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Loneliness in adolescence: how can we support young people?

Adolescence can be a vulnerable time for loneliness; navigating the academic and social pressures, as well as the transition between childhood and adulthood, makes this period particularly difficult for many. Not only do these environmental factors evoke stress, but the brain undergoes a critical period of development in regions involved in social processing, leading to a greater sensitivity to social rejection.

Nearly half of 10–12 year olds report feeling lonely at least some of the time, rising to nearly 60% of 16-24 year olds. Loneliness is an isolating and distressing experience in itself, but emerging research suggests it can also have much more long-lasting negative effects. Research published last week by the Institute of Psychiatry, Psychology & Neuroscience (IoPPN) has found that loneliness at ages 12 and 18 is associated with a higher risk of mental health problems, poorer sleep, reduced life satisfaction, lower academic achievement, and employment difficulties. But what can we do to prevent this?

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The new study uses data from the E-Risk longitudinal study to identify factors associated with adolescent loneliness.

Identifying the causes of loneliness

In order to prevent loneliness and reduce these negative outcomes, it is important to determine the causes. Using data from the Environmental Risk (E-Risk) Longitudinal Twin Study, IoPPN researchers were able to determine the extent to which loneliness stems from genetic versus environmental factors.

While both contributed to adolescent loneliness, the findings indicate that environmental factors may have a greater influence. The study was able to identify some of these key environmental factors: adolescents who did not feel lonely were more likely to have closer sibling relationships, increased parental monitoring, and more happiness at home. In contrast, those who often felt lonely were more likely to have been bullied and experienced social isolation. This is of particular concern as, following the COVID-19 lockdown, social isolation has been widespread and many young people have felt lonely.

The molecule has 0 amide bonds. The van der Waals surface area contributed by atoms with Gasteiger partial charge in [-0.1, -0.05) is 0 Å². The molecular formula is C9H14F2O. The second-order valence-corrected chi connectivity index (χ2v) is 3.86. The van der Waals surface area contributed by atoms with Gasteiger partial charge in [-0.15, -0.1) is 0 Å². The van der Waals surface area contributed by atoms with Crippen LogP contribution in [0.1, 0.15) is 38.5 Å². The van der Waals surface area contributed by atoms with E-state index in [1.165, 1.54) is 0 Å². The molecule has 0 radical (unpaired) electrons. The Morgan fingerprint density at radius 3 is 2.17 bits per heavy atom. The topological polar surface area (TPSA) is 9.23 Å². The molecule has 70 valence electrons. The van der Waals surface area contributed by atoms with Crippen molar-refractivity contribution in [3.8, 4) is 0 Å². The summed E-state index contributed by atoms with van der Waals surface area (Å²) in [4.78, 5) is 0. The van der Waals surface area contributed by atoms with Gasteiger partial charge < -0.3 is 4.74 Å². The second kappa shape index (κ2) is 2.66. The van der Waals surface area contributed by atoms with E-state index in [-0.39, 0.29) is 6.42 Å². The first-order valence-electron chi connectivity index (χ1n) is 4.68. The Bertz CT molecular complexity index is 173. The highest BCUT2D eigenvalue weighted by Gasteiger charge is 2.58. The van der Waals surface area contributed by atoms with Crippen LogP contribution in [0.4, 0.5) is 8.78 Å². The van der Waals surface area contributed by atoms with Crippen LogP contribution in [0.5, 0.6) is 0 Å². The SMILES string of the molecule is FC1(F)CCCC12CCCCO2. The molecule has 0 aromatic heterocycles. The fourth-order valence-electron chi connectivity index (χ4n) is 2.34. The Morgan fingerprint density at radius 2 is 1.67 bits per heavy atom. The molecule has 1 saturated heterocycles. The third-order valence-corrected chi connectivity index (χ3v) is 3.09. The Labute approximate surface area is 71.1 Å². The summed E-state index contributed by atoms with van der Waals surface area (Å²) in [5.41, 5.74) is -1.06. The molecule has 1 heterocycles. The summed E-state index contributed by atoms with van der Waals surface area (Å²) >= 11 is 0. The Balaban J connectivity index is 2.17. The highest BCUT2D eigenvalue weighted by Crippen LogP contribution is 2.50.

This is not the first-time bullying has been observed as a key risk factor for loneliness. In a previous study of the same cohort, the researchers found that exposure to bullying was the risk factor most strongly associated with loneliness, even when existing mental health difficulties were controlled for. In this study, being a victim of bullying in childhood also foreshadowed feelings of loneliness in adulthood, even if they no longer experienced victimisation.

What can we do to help?

The study highlights that those who experience loneliness in early adolescence remain at risk of the negative outcomes later in adolescence, even if they no longer feel lonely. In order to prevent the emergence and persistence of loneliness in adolescence, it is important that those who are at higher risk receive ongoing support throughout this vulnerable period.

Since the home environment appears to play an important role in determining the onset of loneliness in early adolescence, families can support young people by maintaining a positive home environment, being involved in the young person’s life, and forming warm relationships. However, most of adolescence is spent in school. School interventions may, therefore, be an effective way to provide large-scale support to help young people manage loneliness. Developing a greater understanding of adolescent loneliness will help schools to better identify young people at risk of becoming lonely and help them develop peer relationships. Given that bullying had the strongest effect on loneliness, schools must continue to reduce bullying and support victims.

Existing school interventions have had promising results on reducing childhood loneliness. ‘Promoting Alternative Thinking Strategies’ (PATHS) consists of lessons on shyness, loneliness, forming and maintaining friendships, and awareness of emotions, as well as teaching children positive social behaviours. In a recent randomised control trial by the Manchester Institute of Education, the PATHS intervention was found to successfully reduce loneliness in primary school children.

More targeted interventions can also be used to address loneliness in young people. Lonely children can find it difficult to disengage from social threat. To combat this, cognitive programmes can be developed to reduce loneliness by teaching young people to redirect their attention away from threatening social information. Similarly, Cognitive Behavioural Therapy (CBT) that targets flawed social cognitions was shown to be the most effective intervention for reducing loneliness in children in a meta-analysis by the University of Chicago.

Although both school-based programmes and targeted interventions can help young people manage loneliness, more research is needed to understand which childhood factors are most important in predicting its onset. This will help clinicians identify key targets for intervention.

The new IoPPN research is a great step to learning more about adolescent loneliness. It is clear loneliness in adolescence could have long-lasting implications on health and wellbeing, and therefore developing prevention and early intervention strategies should be a priority.


You can find resources to help manage loneliness on YoungMinds, the NHS, or Mind.

In this story

Louise Arseneault

Louise Arseneault

Professor of Developmental Psychology

Timothy Matthews

Timothy Matthews

Postdoctoral Research Associate

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